J = Joules, the measurement of energy

J = Impulse, the change in momentum

K = Electric constant

k = Spring constant, how stiff an object is. K = force/displacement, and is represented as the slope of an f vs ∆x graph

m = Mass, always use Kilograms

N = Newton, the measurement of force

P = Power, rate of working

p = Momentum, measured in kilogram-meters per second, kgm/s. Momentum is a vector, which means it has direction, and also a conserved property, which means there is a finite amount and it cannot be gained or lost in a closed system, much like energy.

Q = Heating, when an object gets heat from an outside force, such as a Bunsen burner

q = Charge, positive or negative

R = Radiating

T = The time it takes for an object to make a complete cycle, in seconds

V = Velocity

Vi = Initial velocity, the object's velocity when the experiment starts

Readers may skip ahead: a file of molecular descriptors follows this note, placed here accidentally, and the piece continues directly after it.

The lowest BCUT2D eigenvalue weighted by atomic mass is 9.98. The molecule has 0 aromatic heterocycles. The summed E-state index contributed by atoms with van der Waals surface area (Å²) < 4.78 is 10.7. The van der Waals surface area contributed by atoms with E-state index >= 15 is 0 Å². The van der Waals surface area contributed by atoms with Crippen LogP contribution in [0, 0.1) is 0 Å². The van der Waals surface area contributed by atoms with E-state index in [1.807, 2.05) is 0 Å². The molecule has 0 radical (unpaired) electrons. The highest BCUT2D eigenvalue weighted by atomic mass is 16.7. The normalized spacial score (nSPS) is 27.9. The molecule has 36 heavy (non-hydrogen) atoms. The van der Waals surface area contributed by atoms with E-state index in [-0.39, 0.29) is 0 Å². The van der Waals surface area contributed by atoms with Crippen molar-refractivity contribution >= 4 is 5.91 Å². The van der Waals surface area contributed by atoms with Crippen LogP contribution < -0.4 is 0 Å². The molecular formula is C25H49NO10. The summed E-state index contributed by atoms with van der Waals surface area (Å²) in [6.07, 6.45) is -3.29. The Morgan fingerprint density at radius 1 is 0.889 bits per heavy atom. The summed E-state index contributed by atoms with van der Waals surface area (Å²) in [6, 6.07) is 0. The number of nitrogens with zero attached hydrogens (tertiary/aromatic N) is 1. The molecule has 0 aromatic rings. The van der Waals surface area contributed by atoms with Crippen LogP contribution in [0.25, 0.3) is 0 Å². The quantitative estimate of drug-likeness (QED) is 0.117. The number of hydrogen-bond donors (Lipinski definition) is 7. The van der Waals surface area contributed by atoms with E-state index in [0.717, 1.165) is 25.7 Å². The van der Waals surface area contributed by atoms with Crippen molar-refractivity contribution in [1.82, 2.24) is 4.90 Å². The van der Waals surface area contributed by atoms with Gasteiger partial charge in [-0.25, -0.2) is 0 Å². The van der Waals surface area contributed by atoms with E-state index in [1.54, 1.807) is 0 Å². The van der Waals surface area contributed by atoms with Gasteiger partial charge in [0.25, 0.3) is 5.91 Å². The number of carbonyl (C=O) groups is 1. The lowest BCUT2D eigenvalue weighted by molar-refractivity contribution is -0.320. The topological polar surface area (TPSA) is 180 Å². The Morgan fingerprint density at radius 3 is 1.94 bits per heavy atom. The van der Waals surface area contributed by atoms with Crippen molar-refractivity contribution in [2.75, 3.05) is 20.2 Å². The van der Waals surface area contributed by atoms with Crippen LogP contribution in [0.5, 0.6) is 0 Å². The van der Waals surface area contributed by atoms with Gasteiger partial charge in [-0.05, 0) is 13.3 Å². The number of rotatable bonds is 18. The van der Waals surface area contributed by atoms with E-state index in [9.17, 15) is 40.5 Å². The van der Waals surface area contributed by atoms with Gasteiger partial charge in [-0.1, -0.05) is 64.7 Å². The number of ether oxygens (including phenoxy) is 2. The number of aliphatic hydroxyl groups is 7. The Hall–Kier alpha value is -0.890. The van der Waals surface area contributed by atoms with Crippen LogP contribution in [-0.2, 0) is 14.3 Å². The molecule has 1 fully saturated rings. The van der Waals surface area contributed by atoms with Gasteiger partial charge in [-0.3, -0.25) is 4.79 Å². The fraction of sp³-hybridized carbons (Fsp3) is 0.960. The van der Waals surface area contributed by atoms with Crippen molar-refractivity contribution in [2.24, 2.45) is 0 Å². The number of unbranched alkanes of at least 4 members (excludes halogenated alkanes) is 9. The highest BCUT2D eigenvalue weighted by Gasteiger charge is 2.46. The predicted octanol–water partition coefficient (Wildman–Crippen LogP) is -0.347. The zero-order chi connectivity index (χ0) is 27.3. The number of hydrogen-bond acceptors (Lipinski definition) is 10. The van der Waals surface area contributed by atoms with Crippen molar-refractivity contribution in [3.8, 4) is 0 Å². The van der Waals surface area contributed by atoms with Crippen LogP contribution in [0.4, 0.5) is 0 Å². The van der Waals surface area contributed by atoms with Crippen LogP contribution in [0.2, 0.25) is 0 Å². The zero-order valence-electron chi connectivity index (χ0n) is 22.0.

Vf = Final velocity, the velocity of an object at the end of an experiment

W = Working, the mechanical transfer of energy

∆x = Position, also known as displacement. If an object moves forward three meters, then its displacement is three meters. if an objects moves forward three meters, and then backwards three meters (ending at the same place it started), then it has no displacement.

µk = The kinetic coefficient of friction, normally a decimal less than one. This coefficient is used when an object is moving.

µs = The static coefficient of friction, the force needed to move an object from rest. This number is often larger than the kinetic because it takes more force to move a resting object since the object has inertia.